My Student is a Self-Described “Sheldon Cooper”

Big Bang TheorySheldon Cooper, Ph.D. is, of course, a fictionalized character from the comedy series The Big Bang Theory, which explores the friendships between four young scientists and their ability to navigate sticky social situations together. From dating to work related politics, it is very difficult for Sheldon, a genius who exhibits tendencies of Asperger’s Disorder, to know what to say and how to say it.

In contrast, his friends know the importance of social conformity and provide guidelines to help Sheldon sidestep social pitfalls. Leonard, Raj, Howard, Bernadette, and Penny often call him out when he’s engaging in behavior that is not up to social standards. His girlfriend,  Neurobiologist Amy, gives Sheldon social “due process” in a way as she is more apt to indulge him by listening to his point of view and trying to explain the way of the world in his language.

Teaching Social Skills for Those with Context Disorders

Underlying the comedic shenanigans that Sheldon often finds himself in each week is the real life issue of teaching social skills, especially when it comes to helping those who are diagnosed on the Autism Spectrum. The DSM-V has bundled Autistic Disorder, Asperger’s Disorder, and PDD-NOS into one umbrella diagnosis of Autism Spectrum Disorder (ASD) separated by various severity levels. Due to this new way of diagnosing, we will see more kids labeled with ASD and there will be more of a need to teach social skills in the mainstream classroom. This means incorporating Social-Emotional Learning (SEL) into daily lesson plans, as Common Core recommends.

High-functioning Autism, formally known as Asperger’s, is really an overall context disorder, meaning that it is difficult to naturally decipher and pick up on social cues. Rather, the person must learn these relational tools just as someone would learn math or physics or any other structured subject.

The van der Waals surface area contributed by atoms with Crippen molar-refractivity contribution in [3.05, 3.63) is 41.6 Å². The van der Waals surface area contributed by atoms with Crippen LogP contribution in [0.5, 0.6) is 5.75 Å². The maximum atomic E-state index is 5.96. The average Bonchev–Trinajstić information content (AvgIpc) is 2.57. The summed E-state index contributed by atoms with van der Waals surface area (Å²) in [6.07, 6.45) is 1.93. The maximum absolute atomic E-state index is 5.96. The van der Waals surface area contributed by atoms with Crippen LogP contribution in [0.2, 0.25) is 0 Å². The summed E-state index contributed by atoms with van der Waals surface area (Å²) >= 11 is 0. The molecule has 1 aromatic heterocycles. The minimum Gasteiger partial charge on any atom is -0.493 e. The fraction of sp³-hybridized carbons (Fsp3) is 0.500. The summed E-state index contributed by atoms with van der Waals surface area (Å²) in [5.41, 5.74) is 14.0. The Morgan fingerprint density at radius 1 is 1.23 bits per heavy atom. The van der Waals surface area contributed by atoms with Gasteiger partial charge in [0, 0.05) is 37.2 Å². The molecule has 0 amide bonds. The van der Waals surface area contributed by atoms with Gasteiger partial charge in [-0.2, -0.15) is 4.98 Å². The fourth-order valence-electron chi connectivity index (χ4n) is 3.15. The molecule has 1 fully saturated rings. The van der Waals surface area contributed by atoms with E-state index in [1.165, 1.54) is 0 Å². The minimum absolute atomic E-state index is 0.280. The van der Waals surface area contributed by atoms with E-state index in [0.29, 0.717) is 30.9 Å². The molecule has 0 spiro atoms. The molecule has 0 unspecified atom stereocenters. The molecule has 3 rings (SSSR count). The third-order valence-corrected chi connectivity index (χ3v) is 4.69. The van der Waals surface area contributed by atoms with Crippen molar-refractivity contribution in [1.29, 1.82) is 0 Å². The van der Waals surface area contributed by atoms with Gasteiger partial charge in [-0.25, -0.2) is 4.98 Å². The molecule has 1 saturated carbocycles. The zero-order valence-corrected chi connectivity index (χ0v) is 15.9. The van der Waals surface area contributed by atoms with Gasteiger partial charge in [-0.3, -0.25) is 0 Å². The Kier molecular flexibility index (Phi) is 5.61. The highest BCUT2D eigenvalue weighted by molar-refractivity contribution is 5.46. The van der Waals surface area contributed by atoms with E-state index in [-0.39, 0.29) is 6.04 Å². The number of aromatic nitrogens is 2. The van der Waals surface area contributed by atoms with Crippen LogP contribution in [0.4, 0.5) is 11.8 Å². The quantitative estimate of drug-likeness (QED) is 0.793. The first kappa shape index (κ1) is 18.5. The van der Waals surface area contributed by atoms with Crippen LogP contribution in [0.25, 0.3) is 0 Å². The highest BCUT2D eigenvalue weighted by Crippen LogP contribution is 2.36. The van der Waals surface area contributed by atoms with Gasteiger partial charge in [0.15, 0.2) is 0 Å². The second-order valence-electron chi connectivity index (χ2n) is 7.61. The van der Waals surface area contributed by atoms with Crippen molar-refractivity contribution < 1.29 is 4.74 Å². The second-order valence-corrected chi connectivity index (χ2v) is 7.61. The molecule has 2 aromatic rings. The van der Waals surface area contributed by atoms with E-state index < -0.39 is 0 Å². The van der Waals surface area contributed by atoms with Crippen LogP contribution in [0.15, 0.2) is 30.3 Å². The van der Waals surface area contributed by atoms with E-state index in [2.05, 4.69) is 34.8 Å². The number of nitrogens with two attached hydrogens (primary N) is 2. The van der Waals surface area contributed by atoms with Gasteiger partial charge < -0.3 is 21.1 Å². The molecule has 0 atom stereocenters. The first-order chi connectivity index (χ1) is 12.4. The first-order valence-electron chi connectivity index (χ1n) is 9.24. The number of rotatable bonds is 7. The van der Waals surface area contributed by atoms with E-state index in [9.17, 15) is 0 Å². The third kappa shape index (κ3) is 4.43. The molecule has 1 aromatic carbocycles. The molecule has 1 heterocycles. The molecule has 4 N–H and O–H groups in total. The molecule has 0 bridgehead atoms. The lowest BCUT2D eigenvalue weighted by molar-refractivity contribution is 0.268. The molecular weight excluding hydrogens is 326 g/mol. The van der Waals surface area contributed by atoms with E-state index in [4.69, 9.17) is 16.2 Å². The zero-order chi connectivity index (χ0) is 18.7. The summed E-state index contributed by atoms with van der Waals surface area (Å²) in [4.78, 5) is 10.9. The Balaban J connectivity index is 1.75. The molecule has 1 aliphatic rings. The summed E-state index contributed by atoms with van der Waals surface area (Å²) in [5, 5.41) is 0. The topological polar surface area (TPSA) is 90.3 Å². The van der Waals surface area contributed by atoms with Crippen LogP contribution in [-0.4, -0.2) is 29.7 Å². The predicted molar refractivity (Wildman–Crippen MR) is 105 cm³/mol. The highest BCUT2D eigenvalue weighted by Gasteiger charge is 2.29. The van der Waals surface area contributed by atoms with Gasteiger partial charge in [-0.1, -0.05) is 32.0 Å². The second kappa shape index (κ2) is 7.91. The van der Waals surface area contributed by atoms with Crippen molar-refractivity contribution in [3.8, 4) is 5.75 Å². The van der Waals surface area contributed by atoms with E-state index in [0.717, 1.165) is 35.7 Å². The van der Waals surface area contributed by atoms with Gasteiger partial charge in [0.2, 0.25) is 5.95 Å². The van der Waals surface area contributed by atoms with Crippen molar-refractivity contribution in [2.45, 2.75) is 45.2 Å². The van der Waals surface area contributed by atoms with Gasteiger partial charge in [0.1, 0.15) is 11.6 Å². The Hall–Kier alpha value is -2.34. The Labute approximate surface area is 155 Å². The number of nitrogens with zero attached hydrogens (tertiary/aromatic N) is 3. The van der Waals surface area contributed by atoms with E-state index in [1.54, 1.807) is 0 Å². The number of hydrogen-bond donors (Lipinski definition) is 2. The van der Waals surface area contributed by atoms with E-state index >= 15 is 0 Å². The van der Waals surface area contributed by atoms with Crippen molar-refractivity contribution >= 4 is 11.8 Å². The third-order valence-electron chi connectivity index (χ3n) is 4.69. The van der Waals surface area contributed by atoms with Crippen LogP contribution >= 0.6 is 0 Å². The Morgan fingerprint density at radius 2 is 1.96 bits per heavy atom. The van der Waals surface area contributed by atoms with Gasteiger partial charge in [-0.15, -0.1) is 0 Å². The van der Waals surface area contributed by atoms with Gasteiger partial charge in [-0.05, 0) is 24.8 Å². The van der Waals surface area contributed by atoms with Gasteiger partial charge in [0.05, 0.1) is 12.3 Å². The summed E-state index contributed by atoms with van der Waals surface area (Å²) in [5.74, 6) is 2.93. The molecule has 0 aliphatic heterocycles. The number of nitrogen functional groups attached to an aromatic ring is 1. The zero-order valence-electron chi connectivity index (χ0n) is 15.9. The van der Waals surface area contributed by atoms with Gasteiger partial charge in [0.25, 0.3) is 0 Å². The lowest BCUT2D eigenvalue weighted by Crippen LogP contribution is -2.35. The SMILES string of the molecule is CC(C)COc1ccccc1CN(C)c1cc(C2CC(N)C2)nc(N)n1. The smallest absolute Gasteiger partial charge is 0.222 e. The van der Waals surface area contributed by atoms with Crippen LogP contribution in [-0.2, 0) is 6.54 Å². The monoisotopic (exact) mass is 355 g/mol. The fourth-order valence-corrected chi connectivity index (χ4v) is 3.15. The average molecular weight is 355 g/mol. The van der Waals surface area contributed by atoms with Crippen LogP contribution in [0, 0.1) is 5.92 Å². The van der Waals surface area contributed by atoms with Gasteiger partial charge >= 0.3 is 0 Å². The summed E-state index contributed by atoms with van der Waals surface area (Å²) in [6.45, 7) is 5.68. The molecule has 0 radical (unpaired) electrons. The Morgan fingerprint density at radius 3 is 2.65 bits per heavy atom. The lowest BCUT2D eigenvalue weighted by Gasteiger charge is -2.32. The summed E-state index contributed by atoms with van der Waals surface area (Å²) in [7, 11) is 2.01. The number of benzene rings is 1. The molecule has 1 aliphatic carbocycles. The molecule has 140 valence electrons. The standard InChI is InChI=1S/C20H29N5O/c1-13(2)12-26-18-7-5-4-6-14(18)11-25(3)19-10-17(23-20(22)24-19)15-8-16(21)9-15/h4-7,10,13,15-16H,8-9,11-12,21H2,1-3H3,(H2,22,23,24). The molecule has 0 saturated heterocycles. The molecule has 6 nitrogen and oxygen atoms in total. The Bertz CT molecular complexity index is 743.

The problem with teaching social skills, however, is that there is not one formula and not one correct answer. Every social situation presents a different nuance. So how then do kids really learn social skills?

My Student is a Self-Described “Sheldon” & Uses Social Thinking to Understand Patterns in Behavior

My student is diagnosed with Asperger’s and is a self-described “Sheldon Cooper”. She identifies with his character because reading social cues and exhibiting appropriate social expressions can be trying. It does not come naturally to her but she has learned to compensate by using social thinking– applying a set of social standards to various like social situations. She is very bright and independent. For example, when I was a young girl reading “Anne of Green Gables” she was a young girl reading “The Origin of Species”. But for all her intellect she can seem lost when it comes to relating to others on a social level.